Tombstones in Typography

Posted on Nov 20, 2015

If you search for information on this topic, you’re likely to get a bunch of articles on the typography found on tombstones (a very interesting topic). So just to be clear: this article concerns the typographic symbol called the tombstone, which is used to mark the end of various written pieces.

A little history

Although many people (myself included) know the tombstone from mathematics as the “end of proof” or “Q.E.D.” symbol, it was first used to mark the end of articles in magazines and other written contexts. As a quick search will point out, the symbol might also be called the Halmos after the individual who apparently introduced it to mathematics.

It appears the tombstone has only partially made the transition into web publications. A quick survey of the top 50 online news sites (for this, ad blocking software is recommended) reveals that almost nobody uses it, with the exception of a round red dot from the UK publisher The Independent and the company logo from NBC News. Most others simply end an article with a copyright remark or our dear friend, the comment section. (If you see the tombstone or another similar end-mark in use, I’d love to add examples at the end of this article.)

Evaluating its purpose

In any case, such a symbol serves to separate the main content from whatever may follow, whether it be another article, an editorial remark, or - let’s be honest - an advertisement. It’s easy to see why this proved useful in the context of a magazine, which may have text displaced all throughout the page due to images and the like. Seeing a small box at the end of the paragraph alerted the reader that something new awaited them on the next page.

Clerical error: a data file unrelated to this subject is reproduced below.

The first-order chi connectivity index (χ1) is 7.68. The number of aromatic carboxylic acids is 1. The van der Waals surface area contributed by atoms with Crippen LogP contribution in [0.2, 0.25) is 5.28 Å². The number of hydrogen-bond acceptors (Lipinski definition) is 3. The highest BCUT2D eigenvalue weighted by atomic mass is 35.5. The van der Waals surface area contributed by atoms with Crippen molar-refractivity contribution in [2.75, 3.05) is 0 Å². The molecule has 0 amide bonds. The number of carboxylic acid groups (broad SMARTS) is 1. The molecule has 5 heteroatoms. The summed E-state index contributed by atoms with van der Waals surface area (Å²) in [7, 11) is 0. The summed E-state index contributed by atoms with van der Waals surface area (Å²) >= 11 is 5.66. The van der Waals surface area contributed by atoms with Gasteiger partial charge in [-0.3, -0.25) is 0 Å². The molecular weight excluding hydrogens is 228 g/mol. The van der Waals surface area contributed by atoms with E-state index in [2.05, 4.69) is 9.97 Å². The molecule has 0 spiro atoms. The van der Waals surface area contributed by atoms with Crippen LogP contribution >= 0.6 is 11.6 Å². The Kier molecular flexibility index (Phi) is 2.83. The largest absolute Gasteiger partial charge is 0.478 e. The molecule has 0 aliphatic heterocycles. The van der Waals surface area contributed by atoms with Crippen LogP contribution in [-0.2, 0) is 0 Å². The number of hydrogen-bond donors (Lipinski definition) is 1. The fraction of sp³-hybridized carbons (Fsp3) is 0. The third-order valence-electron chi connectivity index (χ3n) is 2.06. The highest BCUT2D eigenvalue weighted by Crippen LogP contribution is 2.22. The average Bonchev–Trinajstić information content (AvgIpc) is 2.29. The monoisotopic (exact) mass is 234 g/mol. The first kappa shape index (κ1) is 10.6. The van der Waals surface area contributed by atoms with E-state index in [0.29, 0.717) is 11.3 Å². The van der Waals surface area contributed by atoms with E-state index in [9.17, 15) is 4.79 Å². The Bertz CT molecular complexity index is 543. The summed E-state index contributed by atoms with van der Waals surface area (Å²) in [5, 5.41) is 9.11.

I’d argue this remains important on the web. With advertisements looking increasingly like other content, and last year’s trend of infinitely scrolling news stories, it can be difficult to pinpoint where the main content ends. Perhaps this is good for publishers who wish to present advertisements, but it places a small mental tax on readers.

Implementing it

Let’s first take a look at how The Independent and NBC News implement their marks:

/* Styles taken from */ 
.full-article .text-wrapper 
  > p:last-of-type::after { 
    background: #EC1A2E none repeat scroll 0% 0%; 
    border-radius: 8px; 
    content: " "; 
    display: inline-block; 
    height: 16px; 
    left: 6px; 
    position: relative; 
    top: 2px; 
    width: 16px; 
/* Styles taken from */ 
  > p:last-child::after { 
    background-image: url(...); 
    background-repeat: no-repeat; 
    background-size: 18px auto; 
    bottom: -8px; 
    content: ""; 
    display: inline-block; 
    height: 18px; 
    position: relative; 
    width: 18px; 

Between these two, I prefer p:last-of-type to p:last-child since it allows writers to put non-textual content afterwards with no issue. NBC’s logo simply doesn’t show if the article ends with a photo or blockquote.

Based on these, and my own requirements / opinions, I’ve settled upon this:

.article > p:last-of-type::after { 
    border: 1px solid currentColor; 
    content: ''; 
    display: block; 
    float: right; 
    position: relative; 
    /* To be changed based on typeface */ 
    height: 0.625em; 
    margin-left: 0.3em; 
    top: 0.3em; 
    width: 0.625em; 

Of course, there is a UTF character for the tombstone (∎). Unfortunately it suffers from wild variation by typeface - and I simply don’t like the way it looks in most. Thus I’ve chosen to use a square box, about the cap height of the body typeface, similar to what is produced by LaTeX for mathematical documents. You might prefer the box to be filled in, which is quite common. Everything is relative and ought to adjust well with changes in the font-size property.

Also, I like to have the tombstone right-justified, especially if the paragraph text itself is justified. This follows partly from its use in LaTeX documents, and partly from my own preferences.

Here’s a CodePen example annotated with my style suggestions, if you’d like to try it out:

See the Pen Tombstone by AJ Foster (@aj-foster) on CodePen.

If you use or see the tombstone on the web, I’d love to hear about it. Happy writing!

Additions & Errata